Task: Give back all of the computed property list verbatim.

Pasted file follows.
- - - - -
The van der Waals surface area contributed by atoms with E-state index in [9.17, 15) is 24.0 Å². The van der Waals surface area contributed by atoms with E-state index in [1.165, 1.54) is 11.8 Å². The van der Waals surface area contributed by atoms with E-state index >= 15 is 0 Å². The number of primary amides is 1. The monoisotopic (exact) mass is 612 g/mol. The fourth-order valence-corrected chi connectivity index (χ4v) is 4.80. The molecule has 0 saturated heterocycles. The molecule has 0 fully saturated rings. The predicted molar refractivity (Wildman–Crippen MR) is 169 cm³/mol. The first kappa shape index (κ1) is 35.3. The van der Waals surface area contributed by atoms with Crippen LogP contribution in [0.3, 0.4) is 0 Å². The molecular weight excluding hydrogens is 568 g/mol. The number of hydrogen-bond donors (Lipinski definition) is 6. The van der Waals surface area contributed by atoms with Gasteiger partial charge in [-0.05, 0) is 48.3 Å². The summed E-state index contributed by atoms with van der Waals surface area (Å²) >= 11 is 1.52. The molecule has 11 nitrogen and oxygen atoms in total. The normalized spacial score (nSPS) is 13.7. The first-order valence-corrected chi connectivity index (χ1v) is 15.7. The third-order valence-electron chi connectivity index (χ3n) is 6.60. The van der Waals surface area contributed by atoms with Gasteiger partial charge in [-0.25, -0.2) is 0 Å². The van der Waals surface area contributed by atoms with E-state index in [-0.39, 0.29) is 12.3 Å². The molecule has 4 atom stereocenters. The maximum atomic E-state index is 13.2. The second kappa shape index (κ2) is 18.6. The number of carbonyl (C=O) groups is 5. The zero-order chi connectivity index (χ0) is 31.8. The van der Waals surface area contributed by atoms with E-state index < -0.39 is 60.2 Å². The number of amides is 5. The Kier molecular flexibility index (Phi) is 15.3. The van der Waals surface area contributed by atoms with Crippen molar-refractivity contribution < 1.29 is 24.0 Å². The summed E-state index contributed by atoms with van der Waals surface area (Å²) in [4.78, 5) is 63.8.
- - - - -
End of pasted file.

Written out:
The van der Waals surface area contributed by atoms with E-state index in [9.17, 15) is 24.0 Å². The van der Waals surface area contributed by atoms with E-state index in [1.165, 1.54) is 11.8 Å². The van der Waals surface area contributed by atoms with E-state index >= 15 is 0 Å². The number of primary amides is 1. The monoisotopic (exact) mass is 612 g/mol. The fourth-order valence-corrected chi connectivity index (χ4v) is 4.80. The molecule has 0 saturated heterocycles. The molecule has 0 fully saturated rings. The predicted molar refractivity (Wildman–Crippen MR) is 169 cm³/mol. The first kappa shape index (κ1) is 35.3. The van der Waals surface area contributed by atoms with Crippen LogP contribution in [0.3, 0.4) is 0 Å². The molecular weight excluding hydrogens is 568 g/mol. The number of hydrogen-bond donors (Lipinski definition) is 6. The van der Waals surface area contributed by atoms with Gasteiger partial charge in [-0.05, 0) is 48.3 Å². The summed E-state index contributed by atoms with van der Waals surface area (Å²) >= 11 is 1.52. The molecule has 11 nitrogen and oxygen atoms in total. The normalized spacial score (nSPS) is 13.7. The first-order valence-corrected chi connectivity index (χ1v) is 15.7. The third-order valence-electron chi connectivity index (χ3n) is 6.60. The van der Waals surface area contributed by atoms with Gasteiger partial charge in [-0.25, -0.2) is 0 Å². The van der Waals surface area contributed by atoms with E-state index in [-0.39, 0.29) is 12.3 Å². The molecule has 4 atom stereocenters. The maximum atomic E-state index is 13.2. The second kappa shape index (κ2) is 18.6. The number of carbonyl (C=O) groups is 5. The zero-order chi connectivity index (χ0) is 31.8. The van der Waals surface area contributed by atoms with E-state index < -0.39 is 60.2 Å². The number of amides is 5. The Kier molecular flexibility index (Phi) is 15.3. The van der Waals surface area contributed by atoms with Crippen molar-refractivity contribution < 1.29 is 24.0 Å². The summed E-state index contributed by atoms with van der Waals surface area (Å²) in [4.78, 5) is 63.8.